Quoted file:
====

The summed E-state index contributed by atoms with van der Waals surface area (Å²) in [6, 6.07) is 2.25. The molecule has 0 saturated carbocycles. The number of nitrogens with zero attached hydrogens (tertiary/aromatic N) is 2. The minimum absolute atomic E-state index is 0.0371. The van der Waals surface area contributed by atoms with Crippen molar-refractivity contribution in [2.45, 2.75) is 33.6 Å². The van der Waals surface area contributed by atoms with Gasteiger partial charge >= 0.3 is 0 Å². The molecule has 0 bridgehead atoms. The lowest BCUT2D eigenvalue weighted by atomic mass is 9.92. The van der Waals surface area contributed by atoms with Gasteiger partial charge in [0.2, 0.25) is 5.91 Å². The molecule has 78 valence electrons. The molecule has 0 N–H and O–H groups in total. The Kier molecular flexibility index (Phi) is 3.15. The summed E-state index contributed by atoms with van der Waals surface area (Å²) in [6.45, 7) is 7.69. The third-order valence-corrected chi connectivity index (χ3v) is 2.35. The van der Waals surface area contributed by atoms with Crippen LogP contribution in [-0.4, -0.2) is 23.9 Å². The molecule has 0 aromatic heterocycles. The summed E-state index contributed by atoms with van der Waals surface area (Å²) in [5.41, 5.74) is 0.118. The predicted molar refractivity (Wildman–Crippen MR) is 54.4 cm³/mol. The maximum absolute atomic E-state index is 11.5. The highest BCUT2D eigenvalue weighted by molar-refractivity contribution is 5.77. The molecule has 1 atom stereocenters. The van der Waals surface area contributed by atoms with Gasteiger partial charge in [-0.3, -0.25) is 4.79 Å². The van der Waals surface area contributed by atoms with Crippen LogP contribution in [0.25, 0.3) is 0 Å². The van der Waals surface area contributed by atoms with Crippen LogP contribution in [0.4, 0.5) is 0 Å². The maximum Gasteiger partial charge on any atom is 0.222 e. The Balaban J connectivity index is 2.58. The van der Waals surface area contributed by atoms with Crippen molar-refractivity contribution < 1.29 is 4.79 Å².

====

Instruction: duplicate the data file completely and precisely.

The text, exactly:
The summed E-state index contributed by atoms with van der Waals surface area (Å²) in [6, 6.07) is 2.25. The molecule has 0 saturated carbocycles. The number of nitrogens with zero attached hydrogens (tertiary/aromatic N) is 2. The minimum absolute atomic E-state index is 0.0371. The van der Waals surface area contributed by atoms with Crippen molar-refractivity contribution in [2.45, 2.75) is 33.6 Å². The van der Waals surface area contributed by atoms with Gasteiger partial charge >= 0.3 is 0 Å². The molecule has 0 bridgehead atoms. The lowest BCUT2D eigenvalue weighted by atomic mass is 9.92. The van der Waals surface area contributed by atoms with Gasteiger partial charge in [0.2, 0.25) is 5.91 Å². The molecule has 78 valence electrons. The molecule has 0 N–H and O–H groups in total. The Kier molecular flexibility index (Phi) is 3.15. The summed E-state index contributed by atoms with van der Waals surface area (Å²) in [6.45, 7) is 7.69. The third-order valence-corrected chi connectivity index (χ3v) is 2.35. The van der Waals surface area contributed by atoms with Crippen LogP contribution in [-0.4, -0.2) is 23.9 Å². The molecule has 0 aromatic heterocycles. The summed E-state index contributed by atoms with van der Waals surface area (Å²) in [5.41, 5.74) is 0.118. The predicted molar refractivity (Wildman–Crippen MR) is 54.4 cm³/mol. The maximum absolute atomic E-state index is 11.5. The highest BCUT2D eigenvalue weighted by molar-refractivity contribution is 5.77. The molecule has 1 atom stereocenters. The van der Waals surface area contributed by atoms with Gasteiger partial charge in [-0.3, -0.25) is 4.79 Å². The van der Waals surface area contributed by atoms with Crippen LogP contribution in [0.25, 0.3) is 0 Å². The van der Waals surface area contributed by atoms with Crippen LogP contribution in [0.4, 0.5) is 0 Å². The maximum Gasteiger partial charge on any atom is 0.222 e. The Balaban J connectivity index is 2.58. The van der Waals surface area contributed by atoms with Crippen molar-refractivity contribution < 1.29 is 4.79 Å².